Needless to say, we had all fully warmed up by now! The short trip to Portland and then on to Freeport, discussion revolved around the wide variety of beers that were sampled, and for many, life birds – especially the Louisiana Waterthrush – that were spotted. And the fact that it wasn’t even raining for the whole day; that is most definitely a win!

Birds on Tap: Gulls and Growlers!

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With windchills around -15F, even the gulls looked cold today. And there’s no way to sugar-coat it: it was brutally cold. The coldest temperatures in over a month – and one of the coldest days this entire winter – greeted the start of the first edition of the “Gulls and Growlers” tour in our “Birds on Tap – Roadtrip!” series with our partners, The Maine Brew Bus.

Donning plenty of layers, we hit the road and headed north to an unusual destination – well, only unusual if you’re not really, really into serious birding: the Hatch Hill Landfill in Augusta. And the swirl of birds that greeted us quickly explained why we were here on this bitter day.

1,000-1,500 Herring Gulls (with a few Great Black-backed Gulls sprinkled in) would rise up in a swirling cloud every time one of the 8-10 Bald Eagles made a close pass. Add to that 500 or so American Crows and a few hundred European Starlings, and you have a lot of biomass! We learned a little about aging of eagles as birds passed overhead and perched in the towering pines behind us. We sorted through the masses of gulls for any unusual species, and the sight of so many birds in one place allowed for us to forget about the cold – at least for a moment.
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My original plan was to spend 1 to 1 ½ hours here, watching and photographing eagles and studying gulls, hoping to tease out a rarity or at least foster an appreciation for just how approachable gull identification really is. But I’m also at least somewhat rational – well, unless I had spotted a rare gull! – so we knew when to say when and boarded the bus for a short ride to one of the local gull roosts.

At least 300 gulls were present, with dozens arriving every few seconds, so it would have been the perfect opportunity to carefully sort through them. Unfortunately, the 20+ mph wind was directly in our face. We soon moved on.

After a quick coffee/hot chocolate/bathroom stop – perhaps the most welcome stop of the day! – we shifted gears a bit and focused on the Kennebec River. Starting at Mill Park on the north side of Augusta’s downtown, we made several stops as we traveled south to Gardiner (often using the bus as a windbreak!).
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In doing so, we spotted at least 4 more Bald Eagles, and a tallied 132 Common Mergansers. In fact, the mergansers stole the show today, with several rafts actively displaying and some birds fishing in close proximity, diving into the strong current and surfacing between chunks of ice. It was a good count for this time of year, but we enjoyed uncommonly good views of many of the birds.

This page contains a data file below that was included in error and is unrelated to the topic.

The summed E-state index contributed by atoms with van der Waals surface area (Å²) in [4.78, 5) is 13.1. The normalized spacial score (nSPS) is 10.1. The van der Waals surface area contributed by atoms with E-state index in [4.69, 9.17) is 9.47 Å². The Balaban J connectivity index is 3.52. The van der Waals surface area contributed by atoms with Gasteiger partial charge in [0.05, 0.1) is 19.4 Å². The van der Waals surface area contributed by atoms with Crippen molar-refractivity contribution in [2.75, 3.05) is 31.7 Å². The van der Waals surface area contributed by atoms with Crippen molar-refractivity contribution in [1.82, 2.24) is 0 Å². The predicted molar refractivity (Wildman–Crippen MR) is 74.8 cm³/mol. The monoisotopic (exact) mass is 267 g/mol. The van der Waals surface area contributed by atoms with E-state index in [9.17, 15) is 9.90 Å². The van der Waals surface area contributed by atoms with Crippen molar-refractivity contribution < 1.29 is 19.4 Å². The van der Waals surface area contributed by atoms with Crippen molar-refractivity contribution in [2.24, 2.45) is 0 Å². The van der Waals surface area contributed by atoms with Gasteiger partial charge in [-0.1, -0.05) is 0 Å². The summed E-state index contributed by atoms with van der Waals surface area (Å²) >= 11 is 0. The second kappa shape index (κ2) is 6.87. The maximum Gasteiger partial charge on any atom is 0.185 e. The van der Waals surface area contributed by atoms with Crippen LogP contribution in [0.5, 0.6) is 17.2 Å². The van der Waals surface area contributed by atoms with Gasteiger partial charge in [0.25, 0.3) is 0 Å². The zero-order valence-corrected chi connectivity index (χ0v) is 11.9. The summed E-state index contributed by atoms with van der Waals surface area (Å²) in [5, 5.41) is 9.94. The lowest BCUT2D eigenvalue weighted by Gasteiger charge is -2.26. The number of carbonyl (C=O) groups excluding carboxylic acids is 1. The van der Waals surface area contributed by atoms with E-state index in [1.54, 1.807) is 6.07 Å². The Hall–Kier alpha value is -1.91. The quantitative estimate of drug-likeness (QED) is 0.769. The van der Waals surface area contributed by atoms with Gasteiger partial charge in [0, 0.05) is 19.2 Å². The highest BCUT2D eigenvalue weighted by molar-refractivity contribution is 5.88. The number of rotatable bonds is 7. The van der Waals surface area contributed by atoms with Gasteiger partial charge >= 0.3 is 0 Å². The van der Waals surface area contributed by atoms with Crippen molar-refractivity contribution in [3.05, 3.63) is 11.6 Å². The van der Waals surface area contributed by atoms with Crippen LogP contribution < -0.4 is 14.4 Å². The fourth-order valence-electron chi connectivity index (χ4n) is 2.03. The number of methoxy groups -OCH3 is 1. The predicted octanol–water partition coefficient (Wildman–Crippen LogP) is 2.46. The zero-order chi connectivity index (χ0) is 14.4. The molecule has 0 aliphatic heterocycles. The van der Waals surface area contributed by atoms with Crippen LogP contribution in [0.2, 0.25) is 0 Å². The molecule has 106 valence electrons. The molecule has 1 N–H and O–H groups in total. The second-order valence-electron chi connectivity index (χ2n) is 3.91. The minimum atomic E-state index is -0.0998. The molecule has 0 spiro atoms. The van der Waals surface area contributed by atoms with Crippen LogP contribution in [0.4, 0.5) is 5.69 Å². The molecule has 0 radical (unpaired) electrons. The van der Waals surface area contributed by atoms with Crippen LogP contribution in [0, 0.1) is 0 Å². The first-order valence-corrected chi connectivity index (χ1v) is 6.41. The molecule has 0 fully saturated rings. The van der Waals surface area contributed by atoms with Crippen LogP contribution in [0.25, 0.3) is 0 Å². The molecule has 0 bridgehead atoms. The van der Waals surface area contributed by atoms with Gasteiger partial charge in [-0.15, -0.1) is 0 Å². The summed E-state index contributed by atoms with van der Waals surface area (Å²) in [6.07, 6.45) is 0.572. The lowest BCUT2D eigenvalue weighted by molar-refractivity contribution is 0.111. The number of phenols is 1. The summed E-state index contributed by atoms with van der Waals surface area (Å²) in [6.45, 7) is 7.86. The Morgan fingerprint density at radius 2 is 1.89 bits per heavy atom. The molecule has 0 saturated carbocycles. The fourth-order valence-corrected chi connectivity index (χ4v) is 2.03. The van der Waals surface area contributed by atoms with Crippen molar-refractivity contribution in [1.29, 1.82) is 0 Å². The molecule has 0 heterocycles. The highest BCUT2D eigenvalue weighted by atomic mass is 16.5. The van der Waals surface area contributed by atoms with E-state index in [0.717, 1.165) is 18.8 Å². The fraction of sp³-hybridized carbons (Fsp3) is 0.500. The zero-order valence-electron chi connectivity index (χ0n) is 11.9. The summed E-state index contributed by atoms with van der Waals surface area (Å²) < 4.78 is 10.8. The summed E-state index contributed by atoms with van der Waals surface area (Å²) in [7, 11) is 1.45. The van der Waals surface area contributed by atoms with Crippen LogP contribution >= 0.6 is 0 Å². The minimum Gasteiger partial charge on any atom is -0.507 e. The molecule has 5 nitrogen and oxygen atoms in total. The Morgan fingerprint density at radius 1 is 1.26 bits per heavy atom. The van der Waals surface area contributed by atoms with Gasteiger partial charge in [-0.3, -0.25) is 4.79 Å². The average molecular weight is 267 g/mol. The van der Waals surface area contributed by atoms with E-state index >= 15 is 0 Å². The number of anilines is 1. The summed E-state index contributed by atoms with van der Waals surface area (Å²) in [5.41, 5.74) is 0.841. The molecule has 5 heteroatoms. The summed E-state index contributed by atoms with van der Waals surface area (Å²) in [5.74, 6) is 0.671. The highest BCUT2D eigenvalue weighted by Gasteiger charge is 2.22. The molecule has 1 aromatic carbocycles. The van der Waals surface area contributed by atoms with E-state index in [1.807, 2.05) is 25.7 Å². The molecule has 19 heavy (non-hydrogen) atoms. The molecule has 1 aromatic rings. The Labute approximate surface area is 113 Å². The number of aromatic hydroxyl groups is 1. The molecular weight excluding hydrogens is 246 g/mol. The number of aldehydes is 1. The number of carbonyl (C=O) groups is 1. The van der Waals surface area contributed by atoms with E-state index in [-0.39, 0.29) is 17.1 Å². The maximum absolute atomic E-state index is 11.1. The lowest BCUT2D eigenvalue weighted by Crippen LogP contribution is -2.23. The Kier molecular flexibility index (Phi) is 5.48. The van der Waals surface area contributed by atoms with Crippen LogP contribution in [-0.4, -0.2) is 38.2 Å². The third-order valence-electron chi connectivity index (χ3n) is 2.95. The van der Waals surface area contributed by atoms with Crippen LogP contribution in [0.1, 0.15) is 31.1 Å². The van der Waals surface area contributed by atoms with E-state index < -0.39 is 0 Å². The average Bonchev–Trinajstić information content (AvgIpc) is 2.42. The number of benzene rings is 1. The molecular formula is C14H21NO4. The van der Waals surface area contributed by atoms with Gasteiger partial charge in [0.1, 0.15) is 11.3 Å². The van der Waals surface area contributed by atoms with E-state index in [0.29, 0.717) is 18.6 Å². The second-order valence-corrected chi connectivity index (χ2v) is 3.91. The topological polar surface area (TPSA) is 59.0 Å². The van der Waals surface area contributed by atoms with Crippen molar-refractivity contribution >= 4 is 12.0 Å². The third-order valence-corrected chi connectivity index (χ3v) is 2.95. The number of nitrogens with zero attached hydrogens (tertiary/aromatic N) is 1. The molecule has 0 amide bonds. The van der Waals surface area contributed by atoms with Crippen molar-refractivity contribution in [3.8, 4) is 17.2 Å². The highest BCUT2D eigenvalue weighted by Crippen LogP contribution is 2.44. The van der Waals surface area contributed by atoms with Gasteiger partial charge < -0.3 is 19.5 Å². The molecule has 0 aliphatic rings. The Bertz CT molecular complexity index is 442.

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We checked through a few small groups of gulls – mostly Herring and Ring-billed as expected – and even though we were freezing, we were reassured that spring is right around the corner thanks to the Turkey Vulture that was weeble-wobbling its way through the gusty winds over Gardiner.

Mike, our driver and beer guide for the day, took over as we traveled between our last few birding stops, offering an abbreviated history of alcohol in Maine, and for a dark period, lack there of. Maine was at the forefront of the Prohibition movement, but now, we are back at the forefront of local, innovative, and cutting edge production of beer, cider, spirits, and much more.

Our first stop in the beverage half of today’s tour was Lost Orchard Brewing/Crooked Halo Cidery where David Boucher and his father, Nick are doing some really “crazy” things with hard cider. By using all sorts of different yeasts and adding lots of creative ingredients, David is working to make “a traditional style untraditional” with his self-admitted “mad science.” And speaking of untraditional, their repurposing of an old church as their tasting room – complete with a bar on the alter, which Nick constructed from the wood of old pews – made for a very unique place to visit. They even offered to turn the organ on for us!
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Closed to the public in winter, they opened their doors just for us, and treated us to some special drinks. In fact, we were the first members of the public to sample their new Exodus, a McIntosh apple cider fermented with farmhouse yeasts and Brettanomyces, which made for a well-balanced cider that was just tart, sweet, and dry enough.

Genesis was drier, “more like an apple wine,” and Hellfire – a strawberry-jalapeno-infusion – played with our taste buds with sweet strawberry up front and a jalapeno burn on the back end. Sour Sister used sour cherries and four strains of souring yeasts, and then David dipped into their private reserve to tantalize us with Dante’s Inferno. Aged in cinnamon whiskey barrels loaded with cinnamon sticks, this is my new favorite cider – and one of the favorite drinks of the day for the group. Our only complaint was that they didn’t have anything bottled for sale at the moment; I know I would have left with a case of Dante’s Inferno!